Playing on, and against, the much-discussed plight of young black men, Dr. Massey tapped celebrities like Oprah Winfrey, who has given $11 million during Dr. Massey’s tenure, and Ray Charles, who gave $2 million to the capital campaign. Other contributors include David Geffen, who gave $500,000.
Dr. Massey persuaded corporations like Bank of America, Motorola and American Express to think of their contributions as substantial investments rather than token support. All three became major givers. “We’re not a charity. We’re not a poor small struggling school in the South that’s going to fail if you don’t give it money,” Dr. Massey said, recounting his sales pitch. “I also make the case that not all black men are in danger of falling off a cliff.”
A sign that the college was meeting its academic goals came in 2003, Dr. Massey said, when a study by The Wall Street Journal ranked Morehouse 29th on a list of the top 50 feeder schools for the country’s most prestigious graduate programs, ahead of Emory, Brandeis, Reed and Washington University in St. Louis.
Still, Dr. Massey points out that despite its prestige, Morehouse is poor. Its endowment breaks down to $42,000 per student, compared with $360,000 per student at nearby Emory and more than $1 million per student at the wealthiest institutions.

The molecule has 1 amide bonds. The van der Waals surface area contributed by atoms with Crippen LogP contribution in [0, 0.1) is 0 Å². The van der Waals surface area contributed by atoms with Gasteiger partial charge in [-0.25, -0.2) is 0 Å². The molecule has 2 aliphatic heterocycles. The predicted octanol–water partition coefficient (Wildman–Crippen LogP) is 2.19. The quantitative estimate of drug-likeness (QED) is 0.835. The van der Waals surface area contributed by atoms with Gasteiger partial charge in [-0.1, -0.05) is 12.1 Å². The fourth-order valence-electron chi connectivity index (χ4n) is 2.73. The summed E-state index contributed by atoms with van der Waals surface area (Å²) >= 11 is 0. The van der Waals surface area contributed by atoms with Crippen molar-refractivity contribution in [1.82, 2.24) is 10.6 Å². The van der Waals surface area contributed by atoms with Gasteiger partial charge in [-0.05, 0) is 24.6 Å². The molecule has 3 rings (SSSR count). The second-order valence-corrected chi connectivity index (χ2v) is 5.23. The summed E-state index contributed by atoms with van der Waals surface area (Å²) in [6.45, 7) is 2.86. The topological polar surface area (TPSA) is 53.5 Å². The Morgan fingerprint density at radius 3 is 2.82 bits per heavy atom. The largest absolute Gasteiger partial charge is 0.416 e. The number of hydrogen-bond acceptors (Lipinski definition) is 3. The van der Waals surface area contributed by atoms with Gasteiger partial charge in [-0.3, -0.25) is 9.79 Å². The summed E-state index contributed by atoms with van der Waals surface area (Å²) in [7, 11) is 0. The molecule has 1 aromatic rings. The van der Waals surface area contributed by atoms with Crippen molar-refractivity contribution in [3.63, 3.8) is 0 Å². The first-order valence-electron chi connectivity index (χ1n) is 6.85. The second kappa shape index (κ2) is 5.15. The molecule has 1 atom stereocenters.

Emory recently announced larger tuition grants for lower-middle-class students, thus creating even stiffer competition for Morehouse, which cannot afford such policies. Morehouse’s graduation rate is relatively low in part because upperclassmen simply run out of money, said Sterling H. Hudson III, the dean of admissions and records.
For prospective students, a big selling point of the college is the “Morehouse mystique,” which holds that its graduates are recognizable by their bearing (the saying goes, “You can tell a Morehouse man, but you can’t tell him much”).
In interviews, students brim with ambition and loyalty. “I have a lot of classmates who want to someday be the president of the college,” said Marcus Edwards, the departing student body president.
That pride means that when Morehouse hits a rough patch, as it did when the former students were charged, morale plummets. As part of the soul-searching, Dr. Massey said he reviewed the records of the four men, but found no red flags.
But he did find a way to buck up the student body. “I said, ‘The more prominent Morehouse becomes, the more anything that happens here is going to be newsworthy.’ ”
Copyright 2007 The New York Times Company